• If changes made, must re-evaluate unless power output reduced

Exposure safety measures

  • If evaluation results exceed MPE limits, can take steps:
    • Move antenna away
    • Move peopel away
    • Point antenna away
    • Raise antenna
    • Reduce average power
  • Use dummy load or dummy antenna when testing transmitter
  • Reduce power and duty cycle

Section 9.2 Summary

  • RF energy affects body tissue by heating it
  • Estimating whether RF signal exceeds maximum permissible exposure (MPE) requires knowing ALL of these:
    • Duty cycle
    • Frequency
    • Power density
  • Determine if station complies with FCC RF exposure regulations by doing ALL the following:
    • Calculation based on FCC OET Bulletin 6T
    • Calculations based on computational modeling
    • By measuring with field strength meter equipment
  • Time averaging, for RF radiation exposure calculation, means total RF exposure averaged over a certain time
  • If station evaluation shows RF energy exceeds MPE, take action to prevent human exposure to excessive RF fields
  • When installing ground-mounted antenna, install in a way that prevents unauthorized access
  • When evaluating RF exposure, transmitter duty cycle has effect of: lower transmitter duty permits greater short term exposure levels
  • To comply with RF exposure safety regulations in FCC Part 97.13, amateurs must perform routine RF exposure evaluation
  • To accurately measure RF field, use a calibrated field strength meter with a calibrated antenna
  • If evaluation shows neighbor might receive more than an MPE of RF from main lobe of directional antenna, can take precautions to ensure antenna not pointed in their direction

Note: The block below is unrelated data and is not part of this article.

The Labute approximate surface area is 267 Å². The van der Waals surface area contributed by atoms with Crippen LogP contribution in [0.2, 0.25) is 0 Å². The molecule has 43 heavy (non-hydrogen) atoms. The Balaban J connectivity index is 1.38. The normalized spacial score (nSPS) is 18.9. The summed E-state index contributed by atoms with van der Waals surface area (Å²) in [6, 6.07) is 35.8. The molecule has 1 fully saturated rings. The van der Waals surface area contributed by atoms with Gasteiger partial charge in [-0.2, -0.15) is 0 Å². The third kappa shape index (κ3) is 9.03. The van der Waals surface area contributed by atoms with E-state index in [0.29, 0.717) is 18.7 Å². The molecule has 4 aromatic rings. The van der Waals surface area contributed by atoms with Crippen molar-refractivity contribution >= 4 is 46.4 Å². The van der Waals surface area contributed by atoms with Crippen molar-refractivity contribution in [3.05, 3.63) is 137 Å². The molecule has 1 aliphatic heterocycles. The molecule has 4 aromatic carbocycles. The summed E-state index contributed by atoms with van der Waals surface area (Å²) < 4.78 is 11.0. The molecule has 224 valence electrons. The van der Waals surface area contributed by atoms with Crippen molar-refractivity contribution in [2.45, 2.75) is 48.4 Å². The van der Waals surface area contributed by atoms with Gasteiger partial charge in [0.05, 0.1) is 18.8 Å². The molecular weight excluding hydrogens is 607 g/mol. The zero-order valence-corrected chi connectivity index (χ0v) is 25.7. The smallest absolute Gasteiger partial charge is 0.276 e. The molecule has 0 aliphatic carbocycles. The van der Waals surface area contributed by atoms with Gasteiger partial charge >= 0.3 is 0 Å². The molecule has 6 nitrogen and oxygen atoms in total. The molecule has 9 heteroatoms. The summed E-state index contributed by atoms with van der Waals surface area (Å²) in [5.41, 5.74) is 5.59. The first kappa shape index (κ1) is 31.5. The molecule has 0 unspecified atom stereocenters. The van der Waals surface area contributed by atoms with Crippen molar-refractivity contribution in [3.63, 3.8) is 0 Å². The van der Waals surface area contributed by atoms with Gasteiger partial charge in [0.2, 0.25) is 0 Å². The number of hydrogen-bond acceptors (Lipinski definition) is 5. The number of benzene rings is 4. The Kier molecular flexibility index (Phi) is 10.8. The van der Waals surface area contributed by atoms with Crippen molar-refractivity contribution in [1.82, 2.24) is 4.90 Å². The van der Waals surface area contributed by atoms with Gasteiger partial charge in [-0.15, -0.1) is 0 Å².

• If installing indoor transmitting antenna, ensure MPE limits not exceeded in occupied areas

Section 9.3: Outdoor Safety

  • Place all antennas and feed lines clear of power lines
  • 10 feet or more in distance
  • Spearate all parts of antenna and support from power lines at least 150% of total height of mast/height
  • Keep clear and follow manufacturer's specifiations and directions

Antenna/tower maintenance:

  • Before climbing or starting, run through safety checklist
  • Inspect tower guying and support hardware
  • fully rested/blocked (crank-up towers)
  • double-check belts/lanyards
  • inspect load-bearing equipment like pulleys
  • Secure all electrical and RF equipment
    • TX off, disconnected from feed line
    • Unplug all AC equipment, lock circuits out and tag them
    • Check the weather

Be sure gear is secure

  • Belts and harnesses within service life and adequately rated
  • Carabiners closed
  • Safety lanyard and redundant lanyards
  • Follow manufacturer's directions

Section 9.3 Summary

  • Whenever making adjustments or repairs to an antenna, turn off transmitter and disconnect feed line
  • When climbing a tower using a safety belt, confirm belt is rated for weight and within its service life
  • When climbing a tower supporting electrically powered devices, ensure circuits that supply power are locked out and tagged out.